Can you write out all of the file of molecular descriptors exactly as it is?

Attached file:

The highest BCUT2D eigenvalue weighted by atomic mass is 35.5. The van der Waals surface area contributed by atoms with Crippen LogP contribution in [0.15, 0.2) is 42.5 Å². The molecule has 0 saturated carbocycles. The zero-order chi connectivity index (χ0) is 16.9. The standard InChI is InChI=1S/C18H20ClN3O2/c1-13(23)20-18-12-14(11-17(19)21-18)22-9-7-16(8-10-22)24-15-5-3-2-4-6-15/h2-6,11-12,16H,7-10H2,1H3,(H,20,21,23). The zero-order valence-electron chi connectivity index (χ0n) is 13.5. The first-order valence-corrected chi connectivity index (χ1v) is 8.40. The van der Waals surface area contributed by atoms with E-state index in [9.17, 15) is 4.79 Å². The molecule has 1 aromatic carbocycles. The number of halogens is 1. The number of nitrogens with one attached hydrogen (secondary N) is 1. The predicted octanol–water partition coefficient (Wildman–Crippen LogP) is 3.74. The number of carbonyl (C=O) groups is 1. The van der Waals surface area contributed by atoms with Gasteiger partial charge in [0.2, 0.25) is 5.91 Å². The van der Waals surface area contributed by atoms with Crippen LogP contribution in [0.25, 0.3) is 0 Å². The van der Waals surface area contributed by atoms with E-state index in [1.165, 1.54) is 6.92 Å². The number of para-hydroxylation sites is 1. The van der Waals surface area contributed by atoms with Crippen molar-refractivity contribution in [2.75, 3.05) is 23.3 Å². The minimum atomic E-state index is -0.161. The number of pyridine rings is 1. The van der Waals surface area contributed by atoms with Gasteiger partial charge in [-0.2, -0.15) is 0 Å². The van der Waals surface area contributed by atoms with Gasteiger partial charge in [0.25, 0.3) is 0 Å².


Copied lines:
The highest BCUT2D eigenvalue weighted by atomic mass is 35.5. The van der Waals surface area contributed by atoms with Crippen LogP contribution in [0.15, 0.2) is 42.5 Å². The molecule has 0 saturated carbocycles. The zero-order chi connectivity index (χ0) is 16.9. The standard InChI is InChI=1S/C18H20ClN3O2/c1-13(23)20-18-12-14(11-17(19)21-18)22-9-7-16(8-10-22)24-15-5-3-2-4-6-15/h2-6,11-12,16H,7-10H2,1H3,(H,20,21,23). The zero-order valence-electron chi connectivity index (χ0n) is 13.5. The first-order valence-corrected chi connectivity index (χ1v) is 8.40. The van der Waals surface area contributed by atoms with E-state index in [9.17, 15) is 4.79 Å². The molecule has 1 aromatic carbocycles. The number of halogens is 1. The number of nitrogens with one attached hydrogen (secondary N) is 1. The predicted octanol–water partition coefficient (Wildman–Crippen LogP) is 3.74. The number of carbonyl (C=O) groups is 1. The van der Waals surface area contributed by atoms with Gasteiger partial charge in [0.2, 0.25) is 5.91 Å². The van der Waals surface area contributed by atoms with Crippen LogP contribution in [0.25, 0.3) is 0 Å². The van der Waals surface area contributed by atoms with E-state index in [1.165, 1.54) is 6.92 Å². The number of para-hydroxylation sites is 1. The van der Waals surface area contributed by atoms with Crippen molar-refractivity contribution in [2.75, 3.05) is 23.3 Å². The minimum atomic E-state index is -0.161. The number of pyridine rings is 1. The van der Waals surface area contributed by atoms with Gasteiger partial charge in [-0.2, -0.15) is 0 Å². The van der Waals surface area contributed by atoms with Gasteiger partial charge in [0.25, 0.3) is 0 Å².